If you like the idea of climbing Mt. Fuji but don’t have the time or energy, then this smaller alternative is maybe a better fit. Standing at 877 meters tall, you can easily conquer Tsukuba-san in a day, and you won’t have nearly the same level of crowds to compete with. From the top, you’ll get some breathtaking views of the whole of Kanto, and — weather permitting — even catch sight of Mt. Fuji far on the horizon.
There’s an Ibaraki legend which tells of the troubled relationship between these two mountains: it’s said that a god descended from heaven and, exhausted from whatever worldly business he had attended to, looked for a place to lay his head. The prideful Mt. Fuji turned him away, but Mt. Tsukuba welcomed him. As a result, Tsukuba-san was blessed with lush vegetation, while famous Fuji was left barren.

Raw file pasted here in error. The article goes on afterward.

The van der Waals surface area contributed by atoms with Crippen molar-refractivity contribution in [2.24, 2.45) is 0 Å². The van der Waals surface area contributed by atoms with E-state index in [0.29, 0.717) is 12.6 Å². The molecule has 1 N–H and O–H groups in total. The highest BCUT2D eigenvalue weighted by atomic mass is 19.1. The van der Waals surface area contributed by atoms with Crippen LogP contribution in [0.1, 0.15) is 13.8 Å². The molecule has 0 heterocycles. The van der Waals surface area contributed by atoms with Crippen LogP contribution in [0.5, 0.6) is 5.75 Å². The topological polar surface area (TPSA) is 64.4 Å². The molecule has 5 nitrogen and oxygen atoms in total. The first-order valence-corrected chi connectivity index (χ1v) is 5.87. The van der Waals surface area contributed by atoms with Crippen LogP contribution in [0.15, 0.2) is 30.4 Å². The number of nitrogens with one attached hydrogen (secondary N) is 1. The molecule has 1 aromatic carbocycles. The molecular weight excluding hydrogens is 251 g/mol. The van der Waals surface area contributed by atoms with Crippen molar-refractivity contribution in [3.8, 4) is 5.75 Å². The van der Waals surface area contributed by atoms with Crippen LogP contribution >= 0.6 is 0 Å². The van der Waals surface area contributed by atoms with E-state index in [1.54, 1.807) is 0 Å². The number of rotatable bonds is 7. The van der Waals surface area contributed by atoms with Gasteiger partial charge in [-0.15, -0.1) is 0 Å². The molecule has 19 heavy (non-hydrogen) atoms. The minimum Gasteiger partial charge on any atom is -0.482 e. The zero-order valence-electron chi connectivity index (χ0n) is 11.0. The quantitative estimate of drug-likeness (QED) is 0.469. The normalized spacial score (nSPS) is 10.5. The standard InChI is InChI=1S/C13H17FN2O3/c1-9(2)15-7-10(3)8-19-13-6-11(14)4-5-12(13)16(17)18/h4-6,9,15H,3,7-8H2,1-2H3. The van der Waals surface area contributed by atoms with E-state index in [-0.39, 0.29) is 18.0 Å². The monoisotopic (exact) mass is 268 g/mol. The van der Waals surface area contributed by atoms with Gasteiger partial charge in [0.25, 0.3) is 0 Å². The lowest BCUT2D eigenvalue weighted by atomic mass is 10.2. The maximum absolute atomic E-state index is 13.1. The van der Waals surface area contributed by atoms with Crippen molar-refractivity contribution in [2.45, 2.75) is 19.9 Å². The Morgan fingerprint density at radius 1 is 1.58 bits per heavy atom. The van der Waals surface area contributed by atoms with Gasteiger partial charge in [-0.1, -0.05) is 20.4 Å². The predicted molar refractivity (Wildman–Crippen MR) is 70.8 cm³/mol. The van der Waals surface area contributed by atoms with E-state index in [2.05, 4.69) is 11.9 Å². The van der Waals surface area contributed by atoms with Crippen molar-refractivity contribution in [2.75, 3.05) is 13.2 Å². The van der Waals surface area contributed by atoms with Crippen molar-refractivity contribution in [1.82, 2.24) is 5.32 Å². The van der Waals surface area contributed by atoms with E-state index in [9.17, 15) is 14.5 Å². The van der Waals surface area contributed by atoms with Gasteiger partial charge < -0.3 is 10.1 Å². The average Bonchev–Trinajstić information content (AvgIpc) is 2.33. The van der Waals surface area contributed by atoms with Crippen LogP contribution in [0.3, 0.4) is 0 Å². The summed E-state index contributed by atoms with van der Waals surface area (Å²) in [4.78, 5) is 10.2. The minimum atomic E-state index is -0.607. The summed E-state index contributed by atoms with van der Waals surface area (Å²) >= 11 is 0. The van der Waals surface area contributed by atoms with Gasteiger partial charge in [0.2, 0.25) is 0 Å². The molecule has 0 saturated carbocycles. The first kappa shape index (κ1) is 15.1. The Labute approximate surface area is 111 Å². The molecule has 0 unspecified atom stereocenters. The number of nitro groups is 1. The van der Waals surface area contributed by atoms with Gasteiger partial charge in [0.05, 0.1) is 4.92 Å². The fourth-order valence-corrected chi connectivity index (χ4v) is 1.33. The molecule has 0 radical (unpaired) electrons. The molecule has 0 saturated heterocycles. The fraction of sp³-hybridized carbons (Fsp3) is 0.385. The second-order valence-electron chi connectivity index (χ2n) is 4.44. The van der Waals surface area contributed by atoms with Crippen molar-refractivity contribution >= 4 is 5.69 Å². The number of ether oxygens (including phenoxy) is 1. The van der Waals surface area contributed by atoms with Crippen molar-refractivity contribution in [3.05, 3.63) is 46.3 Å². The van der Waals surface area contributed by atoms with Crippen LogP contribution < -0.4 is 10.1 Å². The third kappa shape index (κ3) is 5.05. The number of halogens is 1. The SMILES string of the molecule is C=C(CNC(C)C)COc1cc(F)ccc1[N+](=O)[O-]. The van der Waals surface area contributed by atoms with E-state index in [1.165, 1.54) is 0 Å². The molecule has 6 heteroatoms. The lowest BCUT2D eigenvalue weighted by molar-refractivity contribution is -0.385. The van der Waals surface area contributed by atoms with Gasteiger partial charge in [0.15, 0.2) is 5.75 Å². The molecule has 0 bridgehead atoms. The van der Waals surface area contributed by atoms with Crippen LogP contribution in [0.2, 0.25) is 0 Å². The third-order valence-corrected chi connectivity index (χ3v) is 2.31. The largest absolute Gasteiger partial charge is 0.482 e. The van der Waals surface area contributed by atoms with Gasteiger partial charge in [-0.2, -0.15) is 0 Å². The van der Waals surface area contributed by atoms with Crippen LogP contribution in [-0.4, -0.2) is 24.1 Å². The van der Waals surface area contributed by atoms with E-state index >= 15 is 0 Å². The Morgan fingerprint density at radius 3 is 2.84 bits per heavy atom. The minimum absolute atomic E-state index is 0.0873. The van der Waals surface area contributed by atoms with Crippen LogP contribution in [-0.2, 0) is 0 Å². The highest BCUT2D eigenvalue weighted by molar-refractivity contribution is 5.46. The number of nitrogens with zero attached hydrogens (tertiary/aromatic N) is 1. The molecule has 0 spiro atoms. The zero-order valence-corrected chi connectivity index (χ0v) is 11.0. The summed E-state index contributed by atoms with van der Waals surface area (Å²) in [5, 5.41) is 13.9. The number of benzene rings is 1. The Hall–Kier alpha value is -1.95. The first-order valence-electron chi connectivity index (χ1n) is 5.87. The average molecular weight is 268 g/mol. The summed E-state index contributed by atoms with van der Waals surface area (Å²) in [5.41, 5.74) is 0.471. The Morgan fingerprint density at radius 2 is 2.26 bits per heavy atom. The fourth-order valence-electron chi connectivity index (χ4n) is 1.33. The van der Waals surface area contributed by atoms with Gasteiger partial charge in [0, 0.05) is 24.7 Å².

The 2-hour climb itself is also colored with local legends, such as that of the “benkei-nanamodori” rock, named because it reportedly took the warrior Musashibo Benkei seven attempts to work up the courage to walk beneath it. At the top, you’ll find not one but two peaks, designated male and female and said to make the mountain a symbol of fertility and matrimony.
Whether it’s the myths or the views that attract you, you’ll leave Mt. Tsukuba having enjoyed one of the best hikes in the entire Kanto region.
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